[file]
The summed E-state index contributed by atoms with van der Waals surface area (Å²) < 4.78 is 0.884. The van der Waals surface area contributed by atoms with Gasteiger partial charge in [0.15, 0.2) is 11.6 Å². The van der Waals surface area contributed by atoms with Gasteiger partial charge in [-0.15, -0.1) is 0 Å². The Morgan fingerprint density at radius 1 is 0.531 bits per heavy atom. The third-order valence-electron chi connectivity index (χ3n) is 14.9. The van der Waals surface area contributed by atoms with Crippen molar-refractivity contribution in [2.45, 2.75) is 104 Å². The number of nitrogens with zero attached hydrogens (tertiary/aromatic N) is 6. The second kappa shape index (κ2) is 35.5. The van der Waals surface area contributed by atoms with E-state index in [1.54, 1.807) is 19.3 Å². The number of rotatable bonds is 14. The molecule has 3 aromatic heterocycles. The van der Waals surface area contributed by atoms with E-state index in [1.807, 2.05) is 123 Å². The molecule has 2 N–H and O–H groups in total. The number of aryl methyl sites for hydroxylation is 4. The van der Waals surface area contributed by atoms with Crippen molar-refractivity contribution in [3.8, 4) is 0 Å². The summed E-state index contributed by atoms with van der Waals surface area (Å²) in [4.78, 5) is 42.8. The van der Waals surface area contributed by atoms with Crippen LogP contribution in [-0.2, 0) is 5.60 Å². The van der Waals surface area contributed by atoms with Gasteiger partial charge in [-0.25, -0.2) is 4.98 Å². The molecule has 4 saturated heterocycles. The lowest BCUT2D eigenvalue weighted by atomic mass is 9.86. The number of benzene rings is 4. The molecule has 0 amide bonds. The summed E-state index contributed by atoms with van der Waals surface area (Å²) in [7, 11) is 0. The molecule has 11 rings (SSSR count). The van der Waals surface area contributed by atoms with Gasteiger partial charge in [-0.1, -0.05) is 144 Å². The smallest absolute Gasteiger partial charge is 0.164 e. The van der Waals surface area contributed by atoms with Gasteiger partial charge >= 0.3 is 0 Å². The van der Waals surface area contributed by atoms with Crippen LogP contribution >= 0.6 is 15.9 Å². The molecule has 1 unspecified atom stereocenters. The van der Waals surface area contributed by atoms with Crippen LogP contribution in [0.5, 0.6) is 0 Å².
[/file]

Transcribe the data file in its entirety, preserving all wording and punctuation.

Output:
The summed E-state index contributed by atoms with van der Waals surface area (Å²) < 4.78 is 0.884. The van der Waals surface area contributed by atoms with Gasteiger partial charge in [0.15, 0.2) is 11.6 Å². The van der Waals surface area contributed by atoms with Gasteiger partial charge in [-0.15, -0.1) is 0 Å². The Morgan fingerprint density at radius 1 is 0.531 bits per heavy atom. The third-order valence-electron chi connectivity index (χ3n) is 14.9. The van der Waals surface area contributed by atoms with Crippen molar-refractivity contribution in [2.45, 2.75) is 104 Å². The number of nitrogens with zero attached hydrogens (tertiary/aromatic N) is 6. The second kappa shape index (κ2) is 35.5. The van der Waals surface area contributed by atoms with E-state index in [1.54, 1.807) is 19.3 Å². The number of rotatable bonds is 14. The molecule has 3 aromatic heterocycles. The van der Waals surface area contributed by atoms with E-state index in [1.807, 2.05) is 123 Å². The molecule has 2 N–H and O–H groups in total. The number of aryl methyl sites for hydroxylation is 4. The van der Waals surface area contributed by atoms with Crippen molar-refractivity contribution in [3.8, 4) is 0 Å². The summed E-state index contributed by atoms with van der Waals surface area (Å²) in [4.78, 5) is 42.8. The van der Waals surface area contributed by atoms with Crippen LogP contribution in [-0.2, 0) is 5.60 Å². The van der Waals surface area contributed by atoms with Gasteiger partial charge in [-0.25, -0.2) is 4.98 Å². The molecule has 4 saturated heterocycles. The lowest BCUT2D eigenvalue weighted by atomic mass is 9.86. The number of benzene rings is 4. The molecule has 0 amide bonds. The summed E-state index contributed by atoms with van der Waals surface area (Å²) in [7, 11) is 0. The molecule has 11 rings (SSSR count). The van der Waals surface area contributed by atoms with Gasteiger partial charge in [-0.1, -0.05) is 144 Å². The smallest absolute Gasteiger partial charge is 0.164 e. The van der Waals surface area contributed by atoms with Gasteiger partial charge >= 0.3 is 0 Å². The van der Waals surface area contributed by atoms with Crippen LogP contribution >= 0.6 is 15.9 Å². The molecule has 1 unspecified atom stereocenters. The van der Waals surface area contributed by atoms with Crippen LogP contribution in [0.5, 0.6) is 0 Å².